Factorial prime

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A factorial prime is a prime number that is one less or one more than a factorial (all factorials > 1 are even). The first few factorial primes are:

2 (0! + 1 or 1! + 1), 3 (2! + 1), 5 (3! − 1), 7 (3! + 1), 23 (4! − 1), 719 (6! − 1), 5039 (7! − 1), 39916801 (11! + 1), 479001599 (12! − 1), 87178291199 (14! − 1), ... (sequence A088054 in OEIS)

n! − 1 is prime for (sequence A002982 in OEIS):

n = 3, 4, 6, 7, 12, 14, 30, 32, 33, 38, 94, 166, 324, 379, 469, 546, 974, 1963, 3507, 3610, 6917, 21480, 34790, 94550, 103040, 147855, ...

n! + 1 is prime for (sequence A002981 in OEIS):

n = 0, 1, 2, 3, 11, 27, 37, 41, 73, 77, 116, 154, 320, 340, 399, 427, 872, 1477, 6380, 26951, 110059, 150209, ...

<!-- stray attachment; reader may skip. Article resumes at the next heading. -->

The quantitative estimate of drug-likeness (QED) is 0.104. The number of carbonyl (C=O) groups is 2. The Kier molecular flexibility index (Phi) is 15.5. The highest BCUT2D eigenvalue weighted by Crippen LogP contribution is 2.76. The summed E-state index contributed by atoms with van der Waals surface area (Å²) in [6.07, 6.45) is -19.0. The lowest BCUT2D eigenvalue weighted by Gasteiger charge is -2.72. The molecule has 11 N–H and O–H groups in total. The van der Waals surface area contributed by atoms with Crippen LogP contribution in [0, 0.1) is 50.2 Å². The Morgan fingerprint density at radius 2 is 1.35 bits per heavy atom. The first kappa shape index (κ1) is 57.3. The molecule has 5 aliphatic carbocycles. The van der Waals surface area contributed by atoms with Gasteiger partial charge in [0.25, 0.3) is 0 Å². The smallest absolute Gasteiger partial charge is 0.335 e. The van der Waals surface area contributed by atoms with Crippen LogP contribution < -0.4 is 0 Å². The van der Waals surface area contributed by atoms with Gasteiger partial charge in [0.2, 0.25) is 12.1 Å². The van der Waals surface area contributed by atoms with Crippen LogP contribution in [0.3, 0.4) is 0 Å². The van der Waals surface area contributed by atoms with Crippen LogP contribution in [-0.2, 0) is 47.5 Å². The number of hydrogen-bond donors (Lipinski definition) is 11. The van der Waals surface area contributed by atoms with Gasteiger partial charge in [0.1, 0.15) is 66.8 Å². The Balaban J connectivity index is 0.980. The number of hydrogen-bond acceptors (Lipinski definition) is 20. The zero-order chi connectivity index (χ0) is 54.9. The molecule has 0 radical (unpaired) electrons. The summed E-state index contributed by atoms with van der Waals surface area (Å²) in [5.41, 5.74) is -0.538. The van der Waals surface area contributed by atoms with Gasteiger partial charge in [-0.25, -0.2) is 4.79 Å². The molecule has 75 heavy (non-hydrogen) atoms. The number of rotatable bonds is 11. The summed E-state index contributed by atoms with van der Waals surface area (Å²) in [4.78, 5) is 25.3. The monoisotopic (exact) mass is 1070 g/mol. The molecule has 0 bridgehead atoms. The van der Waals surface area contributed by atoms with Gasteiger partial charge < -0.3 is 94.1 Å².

No other factorial primes are known as of September 2013.

Absence of primes to both sides of a factorial n! implies a relatively lengthy run of consecutive composite numbers, since n! ± k is divisible by k for 2 ≤ k ≤ n. For example, the next prime following 6227020777 = 13! − 23 is 6227020867 = 13! + 67 (a run of 89 consecutive composites); here the run is substantially longer than implied merely by the absence of factorial primes. Note that this is not the most efficient way to find large prime gaps. E.g., there are 95 consecutive composites between the primes 360653 and 360749.

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